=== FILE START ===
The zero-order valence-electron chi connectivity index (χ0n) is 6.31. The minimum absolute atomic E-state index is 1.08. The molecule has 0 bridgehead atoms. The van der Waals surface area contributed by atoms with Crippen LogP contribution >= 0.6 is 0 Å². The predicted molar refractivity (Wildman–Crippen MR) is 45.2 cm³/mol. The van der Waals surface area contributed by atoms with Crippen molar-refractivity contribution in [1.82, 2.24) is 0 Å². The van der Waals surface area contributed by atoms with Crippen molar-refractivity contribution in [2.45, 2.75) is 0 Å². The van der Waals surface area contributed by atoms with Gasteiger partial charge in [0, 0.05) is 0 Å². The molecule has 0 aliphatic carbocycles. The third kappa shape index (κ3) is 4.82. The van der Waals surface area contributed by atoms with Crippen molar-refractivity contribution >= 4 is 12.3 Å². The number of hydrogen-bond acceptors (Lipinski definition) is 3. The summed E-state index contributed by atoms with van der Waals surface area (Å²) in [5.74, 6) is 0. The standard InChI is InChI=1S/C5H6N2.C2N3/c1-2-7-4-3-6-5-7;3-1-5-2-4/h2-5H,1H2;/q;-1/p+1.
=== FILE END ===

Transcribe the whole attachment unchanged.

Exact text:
The zero-order valence-electron chi connectivity index (χ0n) is 6.31. The minimum absolute atomic E-state index is 1.08. The molecule has 0 bridgehead atoms. The van der Waals surface area contributed by atoms with Crippen LogP contribution >= 0.6 is 0 Å². The predicted molar refractivity (Wildman–Crippen MR) is 45.2 cm³/mol. The van der Waals surface area contributed by atoms with Crippen molar-refractivity contribution in [1.82, 2.24) is 0 Å². The van der Waals surface area contributed by atoms with Crippen molar-refractivity contribution in [2.45, 2.75) is 0 Å². The van der Waals surface area contributed by atoms with Gasteiger partial charge in [0, 0.05) is 0 Å². The molecule has 0 aliphatic carbocycles. The third kappa shape index (κ3) is 4.82. The van der Waals surface area contributed by atoms with Crippen molar-refractivity contribution >= 4 is 12.3 Å². The number of hydrogen-bond acceptors (Lipinski definition) is 3. The summed E-state index contributed by atoms with van der Waals surface area (Å²) in [5.74, 6) is 0. The standard InChI is InChI=1S/C5H6N2.C2N3/c1-2-7-4-3-6-5-7;3-1-5-2-4/h2-5H,1H2;/q;-1/p+1.